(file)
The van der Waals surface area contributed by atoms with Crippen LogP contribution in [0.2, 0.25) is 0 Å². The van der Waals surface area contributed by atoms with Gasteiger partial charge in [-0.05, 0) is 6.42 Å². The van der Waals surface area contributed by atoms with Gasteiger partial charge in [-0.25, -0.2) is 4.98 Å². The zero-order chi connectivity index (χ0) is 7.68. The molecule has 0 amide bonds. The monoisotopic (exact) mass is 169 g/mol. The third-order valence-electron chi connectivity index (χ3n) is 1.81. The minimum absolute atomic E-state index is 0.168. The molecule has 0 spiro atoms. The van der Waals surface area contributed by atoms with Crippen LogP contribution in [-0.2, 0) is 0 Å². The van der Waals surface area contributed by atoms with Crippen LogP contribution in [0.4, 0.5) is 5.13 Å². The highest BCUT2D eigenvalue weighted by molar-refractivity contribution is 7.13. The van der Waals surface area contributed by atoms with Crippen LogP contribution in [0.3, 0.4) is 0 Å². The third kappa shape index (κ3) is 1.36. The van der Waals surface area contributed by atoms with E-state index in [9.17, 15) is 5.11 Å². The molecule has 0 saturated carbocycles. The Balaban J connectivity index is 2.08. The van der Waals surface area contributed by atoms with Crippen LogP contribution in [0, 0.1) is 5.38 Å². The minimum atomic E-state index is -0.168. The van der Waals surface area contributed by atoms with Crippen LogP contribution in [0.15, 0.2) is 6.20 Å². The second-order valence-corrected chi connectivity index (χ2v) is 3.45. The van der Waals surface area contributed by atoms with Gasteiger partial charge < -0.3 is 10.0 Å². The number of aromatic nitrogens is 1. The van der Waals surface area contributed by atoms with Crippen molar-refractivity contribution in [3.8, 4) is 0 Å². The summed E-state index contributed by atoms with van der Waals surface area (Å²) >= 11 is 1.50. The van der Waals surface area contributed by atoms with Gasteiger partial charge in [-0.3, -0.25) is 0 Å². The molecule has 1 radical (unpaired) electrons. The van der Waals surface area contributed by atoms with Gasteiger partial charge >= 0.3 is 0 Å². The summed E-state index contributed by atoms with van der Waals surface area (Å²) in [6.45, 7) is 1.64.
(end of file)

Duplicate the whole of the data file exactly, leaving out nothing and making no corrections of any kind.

The van der Waals surface area contributed by atoms with Crippen LogP contribution in [0.2, 0.25) is 0 Å². The van der Waals surface area contributed by atoms with Gasteiger partial charge in [-0.05, 0) is 6.42 Å². The van der Waals surface area contributed by atoms with Gasteiger partial charge in [-0.25, -0.2) is 4.98 Å². The zero-order chi connectivity index (χ0) is 7.68. The molecule has 0 amide bonds. The monoisotopic (exact) mass is 169 g/mol. The third-order valence-electron chi connectivity index (χ3n) is 1.81. The minimum absolute atomic E-state index is 0.168. The molecule has 0 spiro atoms. The van der Waals surface area contributed by atoms with Crippen LogP contribution in [-0.2, 0) is 0 Å². The van der Waals surface area contributed by atoms with Crippen LogP contribution in [0.4, 0.5) is 5.13 Å². The highest BCUT2D eigenvalue weighted by molar-refractivity contribution is 7.13. The van der Waals surface area contributed by atoms with Crippen LogP contribution in [0.3, 0.4) is 0 Å². The third kappa shape index (κ3) is 1.36. The van der Waals surface area contributed by atoms with E-state index in [9.17, 15) is 5.11 Å². The molecule has 0 saturated carbocycles. The Balaban J connectivity index is 2.08. The van der Waals surface area contributed by atoms with Crippen LogP contribution in [0, 0.1) is 5.38 Å². The minimum atomic E-state index is -0.168. The van der Waals surface area contributed by atoms with Crippen LogP contribution in [0.15, 0.2) is 6.20 Å². The second-order valence-corrected chi connectivity index (χ2v) is 3.45. The van der Waals surface area contributed by atoms with Gasteiger partial charge < -0.3 is 10.0 Å². The number of aromatic nitrogens is 1. The van der Waals surface area contributed by atoms with Crippen molar-refractivity contribution in [3.8, 4) is 0 Å². The summed E-state index contributed by atoms with van der Waals surface area (Å²) >= 11 is 1.50. The van der Waals surface area contributed by atoms with Gasteiger partial charge in [-0.3, -0.25) is 0 Å². The molecule has 1 radical (unpaired) electrons. The van der Waals surface area contributed by atoms with Gasteiger partial charge >= 0.3 is 0 Å². The summed E-state index contributed by atoms with van der Waals surface area (Å²) in [6.45, 7) is 1.64.